Tethered to a steady power source, some experimental models like the XOS 2 and HULC can achieve “bursts of speed up to 10 mph; the ability to run, walk, kneel and even crawl; the strength to lift 200 pounds or more in awkward positions repetitively; and the ability to operate almost continuously,” says the report.
But what would robo-suit wearing sailors be doing if not punching through doors? There’s plenty of hard and dirty jobs on board many of today’s cramped Navy craft, like reloading, repairing and replacing parts, arms or equipment.
This shipyard wearable brace from South Korean company Daewoo Ship Building and Marine Engineering weighs just 62 pounds and, one day, could help workers lift as much as 220. (Today, it can lift about as much as it weighs.) Lockheed Martin’s FORTIS program claims that it can make shipyard workers up to 20 times more productive. They offer the same sort of capabilities as ship robots like the Shipboard Autonomous Firefighting Robot or SAFFiR, currently under development by the Office of Naval Research but don’t require the same sort of research and development (possibly decades worth) before they become fully operational.
“Exosuits could also expedite port visits, particularly at underdeveloped ports, by accelerating line-handling, hooking up shore power cables and other ship-to-shore connections, on-loading and offloading stores and ammunition and especially by distributing those items to various departments throughout the ship by way of the cramped passageways where forklifts cannot tread. While these may seem like mundane tasks, they are also critical to the regular operations of a ship and absorb substantial time and effort,” the report’s authors write.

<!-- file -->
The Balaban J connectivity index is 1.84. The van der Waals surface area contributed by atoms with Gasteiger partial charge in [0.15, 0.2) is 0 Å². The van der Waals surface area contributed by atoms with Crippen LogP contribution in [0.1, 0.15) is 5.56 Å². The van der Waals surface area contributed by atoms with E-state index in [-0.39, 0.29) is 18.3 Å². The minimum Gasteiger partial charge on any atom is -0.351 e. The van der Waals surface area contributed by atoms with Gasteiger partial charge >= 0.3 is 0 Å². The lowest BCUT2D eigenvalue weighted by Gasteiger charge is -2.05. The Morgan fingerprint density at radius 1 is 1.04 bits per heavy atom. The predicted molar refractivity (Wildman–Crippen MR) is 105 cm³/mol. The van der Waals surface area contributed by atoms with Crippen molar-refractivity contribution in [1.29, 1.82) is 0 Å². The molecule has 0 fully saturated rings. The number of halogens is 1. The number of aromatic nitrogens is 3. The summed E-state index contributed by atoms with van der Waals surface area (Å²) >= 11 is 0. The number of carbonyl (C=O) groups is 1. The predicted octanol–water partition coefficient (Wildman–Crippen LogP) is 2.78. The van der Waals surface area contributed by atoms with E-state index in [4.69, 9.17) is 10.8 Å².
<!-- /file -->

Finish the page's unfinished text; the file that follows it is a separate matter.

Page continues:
That’s not to say that Navy exosuits would never get close to any action. The Navy’s so-called Beachmaster Units could use exoskeletons in their role helping amphibious battle groups like SEAL teams get their equipment and vehicles on shore faster (ship-to-shore movement) by clearing brush and other beach junk.
That could be a force-multiplier in a variety of difficult situations, if not in combat then certainly in humanitarian or disaster relief missions following hurricanes and tsunami, where Navy or Marines are often the first on the ground.
“The overlapping requirements with damage control would allow for a relatively quick transition for operators and suits. If initial airlift, ship or port capacity is limited or degraded by the disaster, the value of having a versatile tool like a high-dexterity exosuit would be magnified because the range of specialized equipment normally used in such a situation would be unavailable,” says the report.
Navy exosuits could change not just day-to-day operations aboard ships but also the future design of craft, potentially freeing up room that’s today taken up with special equipment. But realizing that potential is only possible if the models can be made versatile enough to handle many jobs. Most importantly, they should be designed for roles outside of combat, the authors say. “Bulking up the suit to meet ground-combat needs would also decrease its effectiveness in critical maritime missions because of space constraints,” they warn.
This article originally appeared in Defense One.